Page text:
Computer architecture research at UW CSE encompasses the structure, organization, implementation, and performance of the basic building blocks of computer systems. Many of our faculty and students take an inter-disciplinary approach to research that crosses multiple layers of the systems stack — from hardware to programming languages and applications — as part of our Sampa group, a collaborative effort focused on computer architecture, operating systems, compilers, and programming languages to make computer systems faster, more reliable, and more energy efficient. Another interdisciplinary group, SAMPL, is a collaboration among researchers from Sampa, the Computer Systems Lab, the MODE Lab, and PLSE. That group advances machine learning research to address problems spanning multiple layers of the system stack, including deep learning frameworks, specialized hardware for training and inference, differential programming, and more.

By focusing on improving reliability and efficiency, identifying and removing limitations on performance, and leveraging alternative computing substrates like DNA as a data storage medium, we are helping to shape the future of computing. Noteworthy projects that position the Allen School at the leading edge of computer architecture research include:

  • Approximate computing: We explore the tradeoff between accuracy and performance and seek to exploit the ability of many applications, including augmented reality, machine learning, and big data analytics, to tolerate inaccurate computation at various levels. By trading accuracy for approximation in computation, storage and communication, we aim to develop comprehensive solutions across the entire system stack that will improve energy efficiency while enhancing systems performance and features.
  • Emerging applications: Applications are often a major driver of progress in computer systems architecture. We seek to develop solutions for large-scale data analysis – making it simple to write irregular applications with near-optimal system utilization – and better support for scripting languages and optimization of web browsing on mobile devices.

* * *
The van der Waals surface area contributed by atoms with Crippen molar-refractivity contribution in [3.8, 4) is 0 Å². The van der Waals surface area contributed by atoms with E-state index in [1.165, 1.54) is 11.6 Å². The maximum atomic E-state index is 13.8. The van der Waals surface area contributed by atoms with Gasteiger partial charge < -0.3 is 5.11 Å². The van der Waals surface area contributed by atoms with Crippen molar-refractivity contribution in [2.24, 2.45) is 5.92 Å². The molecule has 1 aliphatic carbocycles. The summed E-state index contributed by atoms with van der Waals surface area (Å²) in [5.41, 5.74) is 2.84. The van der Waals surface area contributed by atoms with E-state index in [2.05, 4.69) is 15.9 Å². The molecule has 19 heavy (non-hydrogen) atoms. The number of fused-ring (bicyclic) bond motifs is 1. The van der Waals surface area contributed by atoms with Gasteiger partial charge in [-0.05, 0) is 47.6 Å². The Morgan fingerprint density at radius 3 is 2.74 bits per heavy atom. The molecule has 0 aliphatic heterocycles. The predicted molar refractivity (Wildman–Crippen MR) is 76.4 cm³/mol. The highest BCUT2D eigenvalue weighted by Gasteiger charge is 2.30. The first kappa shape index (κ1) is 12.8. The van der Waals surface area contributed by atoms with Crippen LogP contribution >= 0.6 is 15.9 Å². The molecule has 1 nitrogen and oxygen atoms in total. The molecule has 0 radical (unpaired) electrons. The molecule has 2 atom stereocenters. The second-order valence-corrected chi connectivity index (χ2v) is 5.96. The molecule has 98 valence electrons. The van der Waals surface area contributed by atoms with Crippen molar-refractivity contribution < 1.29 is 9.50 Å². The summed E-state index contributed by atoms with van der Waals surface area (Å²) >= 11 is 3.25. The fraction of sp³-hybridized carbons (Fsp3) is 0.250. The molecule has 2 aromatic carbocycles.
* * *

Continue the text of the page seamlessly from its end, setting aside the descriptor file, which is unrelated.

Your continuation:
• Emerging technologies: The advent of new basic technologies is another main driver of new systems. The emergence of large, fast non-volatile memories (NVRAM) provides us with an opportunity to reimagine operating system design. Another exciting line of inquiry is focused on engineered DNA molecules, which offer potentially life-saving applications by enabling computation inside living cells.

UW CSE’s computer architecture group has a proud history of innovation with tangible impact on the field of computing. The now-pervasive simultaneous multithreading was developed here. Our WaveScalar project showed that imperative programs can run in a data-flow fashion in a highly scalable architecture. We also demonstrated that it is possible to make multicore systems more reliable by controlling inherent non-determinism and automatically avoiding bugs without compromising performance.

Our faculty are highly entrepreneurial, and several technologies have been successfully commercialized based on research conducted at UW CSE. Many of our alumni have gone on to join industry leaders such as Amazon, AMD, Apple, Google and Microsoft, or have accepted faculty positions at prestigious academic institutions.